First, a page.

* Cartilage rings reinforce and provide rigidity to the tracheal wall to ensure that the trachea remains open at all times
* Posterior part of tube lined by trachealis muscle
* Lined by ciliated pseudostratified columnar epithelium.
* At the level of the sternal angle, the trachea bifurcates into two smaller tubes, called the right and left primary bronchi.
* Each primary bronchus projects laterally toward each lung.
* The most inferior tracheal cartilage separates the primary bronchi at their origin and forms an internal ridge called the carina.
Bronchial tree
* A highly branched system of air-conducting passages that originate from the left and right primary bronchi.
* Progressively branch into narrower tubes as they diverge throughout the lungs before terminating in terminal bronchioles.
* Incomplete rings of hyaline cartilage support the walls of the primary bronchi to ensure that they remain open.
* Right primary bronchus is shorter, wider, and more vertically oriented than the left primary bronchus.
* Foreign particles are more likely to lodge in the right primary bronchus.
* The primary bronchi enter the hilus of each lung together with the pulmonary vessels, lymphatic vessels, and nerves.
* Each primary bronchus branches into several secondary bronchi (or lobar bronchi).
* The left lung has two secondary bronchi.The right lung has three secondary bronchi.
* They further divide into tertiary bronchi.
* Each tertiary bronchus is called a segmental bronchus because it supplies a part of the lung called a bronchopulmonary segment.
* Secondary bronchi tertiary bronchi bronchioles terminal bronchioles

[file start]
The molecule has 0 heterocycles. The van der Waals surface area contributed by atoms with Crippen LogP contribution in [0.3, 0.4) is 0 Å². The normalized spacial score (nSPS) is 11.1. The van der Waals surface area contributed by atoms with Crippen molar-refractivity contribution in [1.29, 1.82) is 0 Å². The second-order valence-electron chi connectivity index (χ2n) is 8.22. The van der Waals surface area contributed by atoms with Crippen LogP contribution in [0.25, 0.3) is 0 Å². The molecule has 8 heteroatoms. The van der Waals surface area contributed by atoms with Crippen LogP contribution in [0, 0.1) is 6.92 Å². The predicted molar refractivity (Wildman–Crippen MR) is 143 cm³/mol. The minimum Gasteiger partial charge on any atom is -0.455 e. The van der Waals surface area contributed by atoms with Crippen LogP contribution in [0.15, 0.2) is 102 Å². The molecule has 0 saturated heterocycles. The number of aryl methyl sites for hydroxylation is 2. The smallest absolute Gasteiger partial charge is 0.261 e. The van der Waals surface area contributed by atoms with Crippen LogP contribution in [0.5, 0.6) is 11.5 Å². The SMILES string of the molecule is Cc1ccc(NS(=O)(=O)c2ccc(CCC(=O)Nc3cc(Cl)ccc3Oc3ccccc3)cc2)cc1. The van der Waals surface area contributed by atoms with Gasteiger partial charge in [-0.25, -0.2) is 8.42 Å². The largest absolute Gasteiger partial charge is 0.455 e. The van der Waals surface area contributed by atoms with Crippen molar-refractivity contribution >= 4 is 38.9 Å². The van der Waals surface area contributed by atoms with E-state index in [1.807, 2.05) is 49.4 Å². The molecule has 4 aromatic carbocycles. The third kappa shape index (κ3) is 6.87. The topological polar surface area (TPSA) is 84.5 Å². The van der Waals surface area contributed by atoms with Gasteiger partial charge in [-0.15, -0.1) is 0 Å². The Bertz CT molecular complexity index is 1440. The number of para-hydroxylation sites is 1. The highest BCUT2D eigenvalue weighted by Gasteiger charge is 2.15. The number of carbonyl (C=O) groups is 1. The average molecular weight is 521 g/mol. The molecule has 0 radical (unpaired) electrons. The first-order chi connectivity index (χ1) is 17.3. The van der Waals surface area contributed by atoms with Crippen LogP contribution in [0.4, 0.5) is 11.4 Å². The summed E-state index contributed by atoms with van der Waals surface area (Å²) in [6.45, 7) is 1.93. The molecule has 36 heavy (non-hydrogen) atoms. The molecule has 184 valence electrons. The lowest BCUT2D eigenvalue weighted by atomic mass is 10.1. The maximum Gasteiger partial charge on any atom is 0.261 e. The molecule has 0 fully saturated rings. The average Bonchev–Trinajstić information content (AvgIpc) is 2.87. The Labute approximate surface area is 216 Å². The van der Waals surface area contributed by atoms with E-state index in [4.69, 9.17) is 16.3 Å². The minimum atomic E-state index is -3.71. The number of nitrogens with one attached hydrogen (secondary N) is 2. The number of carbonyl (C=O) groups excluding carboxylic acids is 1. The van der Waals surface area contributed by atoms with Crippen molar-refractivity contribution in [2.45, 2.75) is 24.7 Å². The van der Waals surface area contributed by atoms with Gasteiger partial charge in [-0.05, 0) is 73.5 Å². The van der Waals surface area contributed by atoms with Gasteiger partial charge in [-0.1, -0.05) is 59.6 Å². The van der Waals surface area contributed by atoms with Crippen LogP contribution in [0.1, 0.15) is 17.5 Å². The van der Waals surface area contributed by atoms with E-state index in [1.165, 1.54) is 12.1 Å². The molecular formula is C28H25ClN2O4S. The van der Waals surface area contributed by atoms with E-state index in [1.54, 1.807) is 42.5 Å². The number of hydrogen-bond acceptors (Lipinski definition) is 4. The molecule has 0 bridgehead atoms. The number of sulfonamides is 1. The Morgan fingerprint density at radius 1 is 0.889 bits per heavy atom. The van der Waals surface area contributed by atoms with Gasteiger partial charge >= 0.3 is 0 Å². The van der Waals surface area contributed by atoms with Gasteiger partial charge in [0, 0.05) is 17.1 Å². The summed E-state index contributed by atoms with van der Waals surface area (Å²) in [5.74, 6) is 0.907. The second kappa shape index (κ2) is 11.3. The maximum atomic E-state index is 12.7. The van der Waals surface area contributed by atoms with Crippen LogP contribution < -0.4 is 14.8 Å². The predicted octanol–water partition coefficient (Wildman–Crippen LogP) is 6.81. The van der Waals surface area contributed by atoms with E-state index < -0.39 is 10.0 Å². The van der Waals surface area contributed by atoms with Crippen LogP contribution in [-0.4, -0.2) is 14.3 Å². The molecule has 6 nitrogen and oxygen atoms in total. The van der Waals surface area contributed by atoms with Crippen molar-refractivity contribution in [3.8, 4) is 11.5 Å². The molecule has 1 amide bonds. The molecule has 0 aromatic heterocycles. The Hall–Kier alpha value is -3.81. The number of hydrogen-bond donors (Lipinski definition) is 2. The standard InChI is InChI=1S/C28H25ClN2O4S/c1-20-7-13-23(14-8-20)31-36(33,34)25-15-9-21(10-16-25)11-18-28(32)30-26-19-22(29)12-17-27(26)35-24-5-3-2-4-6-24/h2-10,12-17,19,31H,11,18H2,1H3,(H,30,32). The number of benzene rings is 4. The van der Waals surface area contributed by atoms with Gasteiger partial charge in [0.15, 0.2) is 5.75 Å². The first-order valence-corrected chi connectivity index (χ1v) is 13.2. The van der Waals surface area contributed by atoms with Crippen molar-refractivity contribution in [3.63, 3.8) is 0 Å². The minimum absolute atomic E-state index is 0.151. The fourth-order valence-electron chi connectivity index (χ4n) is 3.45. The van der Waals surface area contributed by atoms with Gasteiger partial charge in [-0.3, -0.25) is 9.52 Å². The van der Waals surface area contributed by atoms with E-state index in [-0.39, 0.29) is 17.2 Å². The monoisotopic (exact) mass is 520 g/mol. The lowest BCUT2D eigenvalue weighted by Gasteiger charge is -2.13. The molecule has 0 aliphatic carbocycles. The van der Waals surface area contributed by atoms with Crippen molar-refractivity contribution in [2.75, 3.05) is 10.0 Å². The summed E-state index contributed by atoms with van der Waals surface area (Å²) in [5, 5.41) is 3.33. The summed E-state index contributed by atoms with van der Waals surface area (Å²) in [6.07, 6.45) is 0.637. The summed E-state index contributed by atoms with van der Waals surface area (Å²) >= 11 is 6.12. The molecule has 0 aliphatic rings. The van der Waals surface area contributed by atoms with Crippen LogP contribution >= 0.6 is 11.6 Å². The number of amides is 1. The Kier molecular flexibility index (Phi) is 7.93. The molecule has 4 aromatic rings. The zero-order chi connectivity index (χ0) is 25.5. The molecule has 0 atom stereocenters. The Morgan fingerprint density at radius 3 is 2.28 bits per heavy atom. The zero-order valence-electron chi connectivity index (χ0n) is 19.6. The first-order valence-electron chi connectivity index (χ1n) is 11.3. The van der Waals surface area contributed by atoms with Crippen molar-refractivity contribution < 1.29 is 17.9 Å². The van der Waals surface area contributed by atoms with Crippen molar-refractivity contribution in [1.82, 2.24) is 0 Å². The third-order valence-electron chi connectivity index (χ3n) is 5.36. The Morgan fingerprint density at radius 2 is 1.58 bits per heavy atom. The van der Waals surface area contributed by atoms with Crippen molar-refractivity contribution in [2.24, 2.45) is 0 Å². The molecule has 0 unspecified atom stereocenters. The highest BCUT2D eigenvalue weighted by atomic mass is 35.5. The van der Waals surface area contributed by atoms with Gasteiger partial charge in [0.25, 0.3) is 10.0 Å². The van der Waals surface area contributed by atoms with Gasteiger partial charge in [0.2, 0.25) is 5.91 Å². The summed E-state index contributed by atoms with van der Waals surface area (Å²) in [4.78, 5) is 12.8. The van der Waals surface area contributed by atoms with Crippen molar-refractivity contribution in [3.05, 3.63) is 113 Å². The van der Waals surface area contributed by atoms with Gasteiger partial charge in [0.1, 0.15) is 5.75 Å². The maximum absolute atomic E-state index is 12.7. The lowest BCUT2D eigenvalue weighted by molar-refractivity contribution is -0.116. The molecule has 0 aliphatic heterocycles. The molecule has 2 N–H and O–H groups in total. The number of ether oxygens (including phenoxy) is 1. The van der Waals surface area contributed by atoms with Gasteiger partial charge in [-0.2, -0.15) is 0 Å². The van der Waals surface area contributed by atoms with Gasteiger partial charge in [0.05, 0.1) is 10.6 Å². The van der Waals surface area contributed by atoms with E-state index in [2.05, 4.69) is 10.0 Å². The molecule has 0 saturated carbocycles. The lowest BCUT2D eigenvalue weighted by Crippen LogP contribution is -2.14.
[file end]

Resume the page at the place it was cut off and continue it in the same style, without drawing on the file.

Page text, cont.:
* with successive branching amount of cartilage decreases and amount of smooth muscle increases, this allows for variation in airway diameter
* during exertion and when sympathetic division active bronchodilation
* mediators of allergic reactions like histamine bronchoconstriction
* epithelium gradually changes from ciliated pseudostratified columnar epithelium to simple cuboidal epithelium in terminal bronchioles

Respiratory Zone of Lower Respiratory Tract
Conduction vs. Respiratory zones
* Most of the tubing in the lungs makes up conduction zone
o Consists of nasal cavity to terminal bronchioles
* The respiratory zone is where gas is exchanged
o Consists of alveoli, alveolar sacs, alveolar ducts and respiratory bronchioles

Respiratory Bronchioles, Alveolar Ducts, and Alveoli
* Lungs contain small saccular outpocketings called alveoli.
* They have a thin wall specialized to promote diffusion of gases between the alveolus and the blood in the pulmonary capillaries.
* Gas exchange can take place in the respiratory bronchioles and alveolar ducts as well as in the alveoli, each lung contains approximately 300 to 400 million alveoli.
* The spongy nature of the lung is due to the packing of millions of alveoli together.

Respiratory Membrane
* squamous cells of alveoli .
* basement membrane of alveoli.
* basement membrane of capillaries